What is a rasgueado?
A rasgueado is a method of strumming the strings of the guitar but it is much more complicated than the typical western style strumming. Because you use all five of your fingers, you are able to add an innumerable amount of rhythmic variations and patterns.
Are there different types of rasgueados?
Yes there are. There can be rasgueados that are simply embellishments or can serve as an integral part of the rhythmic structure of your song. And there are many different finger combinations you can use to execute a rasgueado.
What is the most important part of playing a rasgueado?
That really depends on the purpose of its use. For example, if you are trying to build tension you want to focus on evenness in the finger movement (much like the importance of a tremolo) with increasing volume. If you'd rather use it as a quick explosive technique that livens your song you'll need to practice the attack and the power with which you attack.
How do I play a rasgueado?
Well let's start with the movement of the fingers. You want to maintain looseness in your hand so you don't restrict your movement and so that it is easier to stay in a continuous, fluid motion. If you want a noncontinuous rasgueado, rest your thumb on the low E string. Starting with your pinky, release it explosively across as many strings as you can. Follow it with the ring finger immediately and then the middle finger and then the index. Don't worry about hitting all strings, no one is counting. What you're looking for is the rattatattat of the strings. It should sound explosive. We'll look below for technical notes of the continuous rasgueado. There are many, many combinations of finger movements.
Remember that the exercises here are to condition your fingers to be able to more easily perform rasgueados, they are not necessarily found in traditional Flamenco guitar. They are simply an exploration of incorporating flamenco styling into your playing.
Technical Notes for Ornamental Rasgueado
- fingers, while relaxed, should shoot like a ballistic across the strings to create and explosive sound.
- the thumb can rest on the 6th string but it is not absolutely necessary
- movement should occur from the knuckle of the hand, not the finger... in other words the fingers should end almost, if not completely, straight after extension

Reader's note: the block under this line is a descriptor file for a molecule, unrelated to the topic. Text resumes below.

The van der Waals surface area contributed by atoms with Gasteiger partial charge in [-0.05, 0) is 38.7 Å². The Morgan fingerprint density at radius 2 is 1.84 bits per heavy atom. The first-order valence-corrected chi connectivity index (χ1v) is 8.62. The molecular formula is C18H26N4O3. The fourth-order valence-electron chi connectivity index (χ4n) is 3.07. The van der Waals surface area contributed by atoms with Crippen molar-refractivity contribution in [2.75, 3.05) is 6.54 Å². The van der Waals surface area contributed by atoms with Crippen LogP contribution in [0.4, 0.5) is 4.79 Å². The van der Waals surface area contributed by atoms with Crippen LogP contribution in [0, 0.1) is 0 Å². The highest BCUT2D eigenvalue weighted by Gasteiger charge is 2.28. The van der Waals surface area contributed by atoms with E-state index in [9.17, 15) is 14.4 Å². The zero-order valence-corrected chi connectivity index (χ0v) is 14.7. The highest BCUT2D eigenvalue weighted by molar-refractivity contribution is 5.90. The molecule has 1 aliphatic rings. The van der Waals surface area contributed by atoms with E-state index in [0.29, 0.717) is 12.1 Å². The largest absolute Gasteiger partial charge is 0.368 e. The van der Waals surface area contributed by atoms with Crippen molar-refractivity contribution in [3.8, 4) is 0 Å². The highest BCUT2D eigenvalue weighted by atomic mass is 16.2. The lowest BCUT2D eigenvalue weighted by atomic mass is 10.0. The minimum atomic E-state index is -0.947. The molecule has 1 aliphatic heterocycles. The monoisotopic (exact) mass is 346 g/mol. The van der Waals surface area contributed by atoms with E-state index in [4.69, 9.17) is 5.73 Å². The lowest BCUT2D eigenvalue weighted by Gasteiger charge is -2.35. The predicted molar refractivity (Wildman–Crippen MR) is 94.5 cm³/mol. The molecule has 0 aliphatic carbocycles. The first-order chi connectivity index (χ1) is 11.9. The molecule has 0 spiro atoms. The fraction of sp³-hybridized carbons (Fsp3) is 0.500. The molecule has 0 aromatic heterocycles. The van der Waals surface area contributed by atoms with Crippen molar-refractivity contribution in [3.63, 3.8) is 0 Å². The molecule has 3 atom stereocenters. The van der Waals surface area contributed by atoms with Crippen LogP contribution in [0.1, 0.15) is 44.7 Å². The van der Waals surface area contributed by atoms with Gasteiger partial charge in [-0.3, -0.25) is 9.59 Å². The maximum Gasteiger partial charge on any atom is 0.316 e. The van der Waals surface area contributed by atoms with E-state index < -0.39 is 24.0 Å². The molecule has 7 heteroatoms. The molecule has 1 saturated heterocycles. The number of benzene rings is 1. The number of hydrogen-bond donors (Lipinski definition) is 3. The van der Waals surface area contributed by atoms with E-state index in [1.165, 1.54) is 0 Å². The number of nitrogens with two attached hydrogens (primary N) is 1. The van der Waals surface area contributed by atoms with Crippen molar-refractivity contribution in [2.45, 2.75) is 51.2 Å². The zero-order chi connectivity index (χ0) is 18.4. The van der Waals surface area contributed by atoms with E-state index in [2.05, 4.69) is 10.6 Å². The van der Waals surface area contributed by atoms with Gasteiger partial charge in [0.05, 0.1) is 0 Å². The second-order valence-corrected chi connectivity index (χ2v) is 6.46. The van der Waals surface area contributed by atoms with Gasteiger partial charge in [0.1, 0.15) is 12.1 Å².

- energy should come from the fingers and the hand, not necessarily the wrist (if your thumb is resting on the 6th string, you won't be able to generate movement from the wrist anyway)
Technical Notes for Continuous Rasgueado
- With the single and the 2 finger exercises, you'll note that the rasgueado exercises that include the pinky and the ring finger are more awkward. This is normal. It may feel a bit more comfortable if you make sure that you're bending your pinky and your ring finger at the hand and not breaking it mid-finger at the middle joint.
- And try not to lock the pinky but keep it relaxed.
- Also if you do make a fist, you should almost really flick your fingers out as if you were flicking someone.
- This certainly will create more volume if that's the effect you're going for.
- In the 5 finger rasgueado, especially when the thumb follows the index down and then back up, at the bottom point the hand should pivot so it faces towards the back of the guitar. Then it should sweep back up. Think of moving it in a figure 8.
- A lot of the movement of the rasgueado is similar to the tremolo technique. Practice both and try to find those similarities.
- In the 4 finger rasgueado with the t x i t pattern. I have it written that the last t motion can come up. You can also rake the strings with the thumb on the way down as well... anyway try it you'll see the difference. If the exercises seem odd or awkward, give them some time and try to keep up with them. Remember these are to help build your attributes and coordination.
- Start slow and build up speed. Your goal is to have your rasgueado sound like one continuous stroke.
Further Study on The Art of Rasgueado